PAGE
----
Page argues that the tax court erred in: (1) including in Page's gross income all deposits to the church's bank account, the proceeds of the sale of the airplane, and Page's child support payments; (2) disallowing adjustments to his income for charitable contributions to the church and a parsonage allowance for the Valley View property; (3) disallowing Page's election not to be subject to self-employment tax; and (4) assessing a penalty for filing a frivolous petition.

We review de novo the tax court's legal determination that Page had the burden of proving error in the Commissioner's deficiency determination. We review for clear error the tax court's factual determination that Page failed to meet this burden of proof. See Sargent v. Commissioner, 929 F.2d 1252, 1254 (8th Cir. 1991).

The tax court correctly held that Page had the burden of proving error in the Commissioner's determination of deficiency. See T.C. Rule 142(a). The Commissioner's assessment of a tax deficiency is normally entitled to a presumption of correctness. Caulfield v. Commissioner, 33 F.3d 991, 993 (8th Cir. 1994), cert. denied, --- U.S. ----, 115 S. Ct. 1358, 131 L. Ed. 2d 216 (1995). The presumption fails where the Commissioner makes the assessment without any foundation or supporting evidence. Dodge v. Commissioner, 981 F.2d 350, 353 (8th Cir. 1992), cert. denied, --- U.S. ----, 114 S. Ct. 58, 126 L. Ed. 2d 28 (1993). The taxpayer bears the burden of proving that the assessment is arbitrary or erroneous. Day v. Commissioner, 975 F.2d 534, 537 (8th Cir. 1992).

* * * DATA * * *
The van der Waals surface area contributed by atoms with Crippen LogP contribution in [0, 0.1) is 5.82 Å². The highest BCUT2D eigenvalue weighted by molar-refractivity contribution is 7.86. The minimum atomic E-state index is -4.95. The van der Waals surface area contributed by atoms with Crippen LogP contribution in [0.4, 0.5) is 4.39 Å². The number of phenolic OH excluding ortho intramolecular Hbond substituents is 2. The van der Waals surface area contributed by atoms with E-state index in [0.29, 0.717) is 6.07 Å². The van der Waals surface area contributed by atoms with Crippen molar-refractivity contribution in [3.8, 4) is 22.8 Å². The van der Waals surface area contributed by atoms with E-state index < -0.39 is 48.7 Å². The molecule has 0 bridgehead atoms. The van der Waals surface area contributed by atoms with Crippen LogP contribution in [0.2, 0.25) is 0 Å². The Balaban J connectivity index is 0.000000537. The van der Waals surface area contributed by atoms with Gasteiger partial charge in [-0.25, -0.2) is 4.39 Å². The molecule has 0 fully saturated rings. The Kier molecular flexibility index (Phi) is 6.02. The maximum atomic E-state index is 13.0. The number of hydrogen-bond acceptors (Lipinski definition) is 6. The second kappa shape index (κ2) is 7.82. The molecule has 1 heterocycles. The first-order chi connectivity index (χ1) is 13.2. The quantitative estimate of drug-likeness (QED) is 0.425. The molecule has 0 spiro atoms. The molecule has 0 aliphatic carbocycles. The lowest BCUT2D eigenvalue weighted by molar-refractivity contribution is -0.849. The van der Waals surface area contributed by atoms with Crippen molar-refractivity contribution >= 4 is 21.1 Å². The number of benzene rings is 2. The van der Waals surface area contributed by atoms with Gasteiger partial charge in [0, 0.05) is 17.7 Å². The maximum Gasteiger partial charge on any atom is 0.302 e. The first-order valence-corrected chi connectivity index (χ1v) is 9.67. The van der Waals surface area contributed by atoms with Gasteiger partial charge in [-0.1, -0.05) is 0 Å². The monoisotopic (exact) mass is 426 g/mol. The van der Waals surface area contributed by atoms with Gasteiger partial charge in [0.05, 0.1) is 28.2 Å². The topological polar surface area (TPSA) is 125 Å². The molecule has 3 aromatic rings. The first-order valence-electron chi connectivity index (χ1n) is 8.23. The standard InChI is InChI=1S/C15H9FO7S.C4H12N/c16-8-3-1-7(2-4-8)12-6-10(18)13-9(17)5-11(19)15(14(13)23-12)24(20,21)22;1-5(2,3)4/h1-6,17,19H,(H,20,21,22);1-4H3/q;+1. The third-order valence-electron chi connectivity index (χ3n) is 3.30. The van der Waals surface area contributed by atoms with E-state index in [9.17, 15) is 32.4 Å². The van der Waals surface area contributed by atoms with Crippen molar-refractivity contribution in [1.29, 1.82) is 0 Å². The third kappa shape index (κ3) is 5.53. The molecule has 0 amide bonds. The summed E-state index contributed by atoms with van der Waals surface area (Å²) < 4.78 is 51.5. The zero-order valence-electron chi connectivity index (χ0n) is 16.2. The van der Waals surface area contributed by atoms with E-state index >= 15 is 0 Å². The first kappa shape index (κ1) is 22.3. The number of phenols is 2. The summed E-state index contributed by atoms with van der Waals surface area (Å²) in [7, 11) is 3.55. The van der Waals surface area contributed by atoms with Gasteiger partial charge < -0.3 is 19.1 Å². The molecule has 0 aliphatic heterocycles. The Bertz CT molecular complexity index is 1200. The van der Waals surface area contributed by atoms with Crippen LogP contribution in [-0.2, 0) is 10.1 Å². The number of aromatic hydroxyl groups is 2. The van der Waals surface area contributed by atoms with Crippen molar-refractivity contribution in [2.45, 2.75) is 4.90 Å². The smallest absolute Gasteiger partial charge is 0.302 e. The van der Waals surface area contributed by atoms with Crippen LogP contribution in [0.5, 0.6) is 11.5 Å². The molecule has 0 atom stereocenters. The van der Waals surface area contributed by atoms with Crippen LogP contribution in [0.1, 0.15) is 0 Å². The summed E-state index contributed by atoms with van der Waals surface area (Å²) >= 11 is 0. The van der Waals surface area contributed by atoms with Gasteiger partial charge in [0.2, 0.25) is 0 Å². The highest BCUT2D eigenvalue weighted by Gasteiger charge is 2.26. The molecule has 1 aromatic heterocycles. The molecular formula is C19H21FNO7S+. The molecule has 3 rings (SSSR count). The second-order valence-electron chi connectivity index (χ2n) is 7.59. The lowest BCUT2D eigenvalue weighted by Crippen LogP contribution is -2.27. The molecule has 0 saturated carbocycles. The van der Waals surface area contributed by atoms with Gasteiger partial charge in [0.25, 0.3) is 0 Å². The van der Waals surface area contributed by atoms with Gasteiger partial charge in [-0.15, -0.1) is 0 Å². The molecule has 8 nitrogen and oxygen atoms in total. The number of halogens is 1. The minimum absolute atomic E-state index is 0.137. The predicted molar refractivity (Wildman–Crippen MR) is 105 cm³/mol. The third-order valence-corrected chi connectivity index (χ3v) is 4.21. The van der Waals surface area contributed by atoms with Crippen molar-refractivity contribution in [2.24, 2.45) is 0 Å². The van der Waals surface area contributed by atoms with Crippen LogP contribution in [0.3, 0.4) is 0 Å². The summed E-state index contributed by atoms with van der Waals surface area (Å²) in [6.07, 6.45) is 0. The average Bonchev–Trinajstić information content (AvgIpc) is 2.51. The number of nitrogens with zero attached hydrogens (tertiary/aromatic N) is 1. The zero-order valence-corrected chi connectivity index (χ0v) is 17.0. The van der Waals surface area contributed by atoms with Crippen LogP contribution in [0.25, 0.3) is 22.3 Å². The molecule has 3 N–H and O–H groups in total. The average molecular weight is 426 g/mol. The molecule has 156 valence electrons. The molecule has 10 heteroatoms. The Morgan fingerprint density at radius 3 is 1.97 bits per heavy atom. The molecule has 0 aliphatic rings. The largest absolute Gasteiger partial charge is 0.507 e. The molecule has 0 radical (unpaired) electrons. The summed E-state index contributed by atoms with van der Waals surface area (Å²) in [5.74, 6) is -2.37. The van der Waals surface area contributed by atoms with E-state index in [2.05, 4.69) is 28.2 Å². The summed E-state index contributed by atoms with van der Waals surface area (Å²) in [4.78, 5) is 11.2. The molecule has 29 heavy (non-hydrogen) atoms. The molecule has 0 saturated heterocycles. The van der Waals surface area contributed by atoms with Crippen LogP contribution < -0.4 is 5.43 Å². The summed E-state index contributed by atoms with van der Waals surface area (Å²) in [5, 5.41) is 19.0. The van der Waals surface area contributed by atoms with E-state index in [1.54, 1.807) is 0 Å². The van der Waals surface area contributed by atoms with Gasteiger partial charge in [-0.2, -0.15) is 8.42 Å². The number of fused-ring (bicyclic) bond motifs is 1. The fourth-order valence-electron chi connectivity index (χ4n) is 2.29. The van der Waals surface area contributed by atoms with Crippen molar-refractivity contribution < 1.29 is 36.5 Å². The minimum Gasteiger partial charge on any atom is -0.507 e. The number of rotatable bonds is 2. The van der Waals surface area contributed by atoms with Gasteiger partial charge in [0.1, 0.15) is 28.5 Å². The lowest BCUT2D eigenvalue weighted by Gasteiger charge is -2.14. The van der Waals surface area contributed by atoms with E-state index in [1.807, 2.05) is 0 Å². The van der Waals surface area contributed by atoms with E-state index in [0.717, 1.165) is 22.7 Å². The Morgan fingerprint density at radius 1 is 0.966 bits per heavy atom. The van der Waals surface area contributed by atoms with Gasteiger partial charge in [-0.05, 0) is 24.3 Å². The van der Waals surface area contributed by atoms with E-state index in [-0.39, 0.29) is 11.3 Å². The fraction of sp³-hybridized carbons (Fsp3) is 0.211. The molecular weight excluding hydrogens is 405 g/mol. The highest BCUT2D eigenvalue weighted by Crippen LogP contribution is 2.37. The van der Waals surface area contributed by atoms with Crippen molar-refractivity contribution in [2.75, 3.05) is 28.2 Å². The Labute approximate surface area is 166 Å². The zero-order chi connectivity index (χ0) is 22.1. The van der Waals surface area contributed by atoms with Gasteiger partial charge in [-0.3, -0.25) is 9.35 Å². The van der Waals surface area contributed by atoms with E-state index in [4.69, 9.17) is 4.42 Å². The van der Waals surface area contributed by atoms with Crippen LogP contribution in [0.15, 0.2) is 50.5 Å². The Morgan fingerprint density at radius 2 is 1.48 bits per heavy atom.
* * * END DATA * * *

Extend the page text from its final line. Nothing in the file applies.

Where a taxpayer's method of accounting does not accurately reflect income, the Commissioner may determine the taxpayer's income under a method which does clearly reflect income. 26 U.S.C. § 446(b); Caulfield, 33 F.3d at 992. In a case such as this, where the taxpayer files income tax returns which substantially understate income, an assessment of deficiency is "necessarily an estimate." Dodge, 981 F.2d at 353. As long as the reconstruction method is "reasonable and logical," Page may not complain of its inevitable inaccuracies. Id. The bank-deposits-plus-cash-expenditures method is a rational way to reconstruct income, where, as here, the Commissioner properly segregates taxable and nontaxable income and expenditures. See Caulfield, 33 F.3d at 993. Faced with Page's role as trustee and minister for the church; his professed desire to eliminate the trustees' private bank accounts to evade taxes; nearly $100,000 deposited in the church's account over the two-year period; Page's primary use of cash transactions; unidentified checks, wire transfers, and money orders; the church's payment of his living expenses; Page's report of only minimal income; and his failure to produce books or records accounting for the source of the deposits, the Commissioner reasonably used the bank-deposits-plus-cash-expenditures method of reconstruction. See Dodge, 981 F.2d at 353. Such a showing also meets the threshold requirement of "linking the taxpayer to the income generating activity," Day, 975 F.2d at 537, and entitles the Commissioner's assessment to the usual presumption of correctness. See id.